This type of conduct gives the impression that the judges have made up their minds to deliver a particular judgment and are vigorously working towards it. Could it be the reason why they were hostile towards Senator Emodiâ€™s lawyers? One cannot blame them. They are human beings and will certainly not be happy with all the accusations being leveled against them.
Fair hearing is a right guaranteed under the Constitution of Nigeria, 1999. Section 36 (1) clearly states that: â€œin the determination of his civil rights and obligations, including any question or determination by or against any government or authority, a person is entitled to a fair hearing by a court or tribunal established by law and constituted in such a manner as to secure its independence and impartialityâ€.
A court being â€œconstituted in such a manner as to secure its independence and impartialityâ€ means that there should not be any perception or likelihood of bias. The bias rule covers situations where the decision maker has a direct or indirect interest in the matter being decided and the appearance of bias. This does not require that actual bias arose in the decision making process.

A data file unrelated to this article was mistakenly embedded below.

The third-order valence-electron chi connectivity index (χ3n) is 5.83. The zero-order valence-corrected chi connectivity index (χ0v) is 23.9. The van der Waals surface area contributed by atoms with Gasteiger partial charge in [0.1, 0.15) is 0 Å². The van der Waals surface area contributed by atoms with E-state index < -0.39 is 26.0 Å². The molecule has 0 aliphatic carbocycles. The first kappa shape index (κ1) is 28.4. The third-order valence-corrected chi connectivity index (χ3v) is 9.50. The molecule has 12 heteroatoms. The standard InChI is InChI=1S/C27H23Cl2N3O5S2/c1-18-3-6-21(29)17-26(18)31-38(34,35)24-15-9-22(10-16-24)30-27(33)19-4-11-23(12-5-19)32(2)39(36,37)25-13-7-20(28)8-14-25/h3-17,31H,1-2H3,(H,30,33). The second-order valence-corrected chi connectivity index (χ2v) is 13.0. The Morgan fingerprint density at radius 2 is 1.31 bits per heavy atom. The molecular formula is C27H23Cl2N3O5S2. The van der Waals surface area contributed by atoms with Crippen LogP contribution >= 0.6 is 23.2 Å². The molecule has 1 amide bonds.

The test is whether a fair-minded observer might reasonably apprehend that the decision-maker might not bring an impartial mind in the resolution of the question. There are already protests by both Senator Emodiâ€™s lawyers and outcry by Anambra stakeholders, and other civil society groups that they lack faith in the composition of the present Court of Appeal panel handling the Emodi V. Igbeke matter and in their ability to do justice.
Recently, as in several other instances, a Supreme Court Justice, Dahiru Musdapher, disqualified himself from presiding over the appeal of Sokoto State gubernatorial election. According to him, â€œI had taken part in discussion pertaining to the case between the CJN and the President of the Court of Appeal. I did not personally feel comfortable to adjudicate in this matter.â€ He apologized to the parties and begged them to allow him disqualify himself from taking part in hearing the matter.